31 Days of Junk: Jelly Belly Candy Corn (#19)

Last October (2017), I made it a goal to drink 31 different beers—a new one each day—by the end of the month. Incredibly, I was successful in my attempt, which I dubbed #31FallBeers (look it up on any form of social media!) This year, I wanted to try something similar, but there were two important changes I needed to make. Firstly, I wanted to be able to expound more, so I decided against social media blurbs in favor of long-form posts on my site. Second: it needed to be much, much cheaper than drinking 31 different beers. The result? #31DaysOfJunk. Strap in and hold on tight, and please enjoy this month-long odyssey into the sugary, fatty belly of the autumnal beast.

I didn’t realize this, but one of Jelly Belly’s original confections was candy corn and other mellowcreme treats. In fact, they were the primary confections before Jelly Belly started making jelly beans. Crazy, right?

The company, started in 1869, was originally called “Gustav Goelitz”, named after the man who started the company. It wasn’t until 1960 that the company started making jelly beans, and it would be another 16 years before they came up with the name “Jelly Belly”.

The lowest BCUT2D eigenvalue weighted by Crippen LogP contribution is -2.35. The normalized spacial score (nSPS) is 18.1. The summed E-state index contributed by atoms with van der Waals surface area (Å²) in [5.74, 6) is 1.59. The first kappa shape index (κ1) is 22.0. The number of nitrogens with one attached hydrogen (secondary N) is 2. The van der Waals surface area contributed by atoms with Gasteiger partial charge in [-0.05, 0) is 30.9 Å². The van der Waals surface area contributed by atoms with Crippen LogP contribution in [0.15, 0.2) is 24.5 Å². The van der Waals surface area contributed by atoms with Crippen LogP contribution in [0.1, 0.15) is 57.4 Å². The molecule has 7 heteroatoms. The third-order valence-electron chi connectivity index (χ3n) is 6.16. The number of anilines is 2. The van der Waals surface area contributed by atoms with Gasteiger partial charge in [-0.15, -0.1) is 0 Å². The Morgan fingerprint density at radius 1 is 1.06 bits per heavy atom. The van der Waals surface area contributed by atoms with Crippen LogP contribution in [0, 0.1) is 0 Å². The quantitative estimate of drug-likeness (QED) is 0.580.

With that bit of history out of the way, it made me wonder: considering its history, would that mean Jelly Belly makes the best candy corn? Better than Brach’s?

After eating a few of Jelly Belly’s take on the tri-colored fall treat, I can say definitively, without a doubt: I don’t know!

They’re much smaller than Brach’s, that’s for sure. And they seem more nicely made: glossier and more of an effort to make the candy look like actual corn. (Notice the ridging on each piece.) The texture and flavor are also a bit different. These are chewier and have a softer candy corn flavor, versus other brands I’ve eaten which overwhelm my mouth with cloying sweetness after just a few pieces.

Would I be able to tell them apart from other brands in a blind taste test? Probably not. They taste like candy corn; I guess that’s all that matters.


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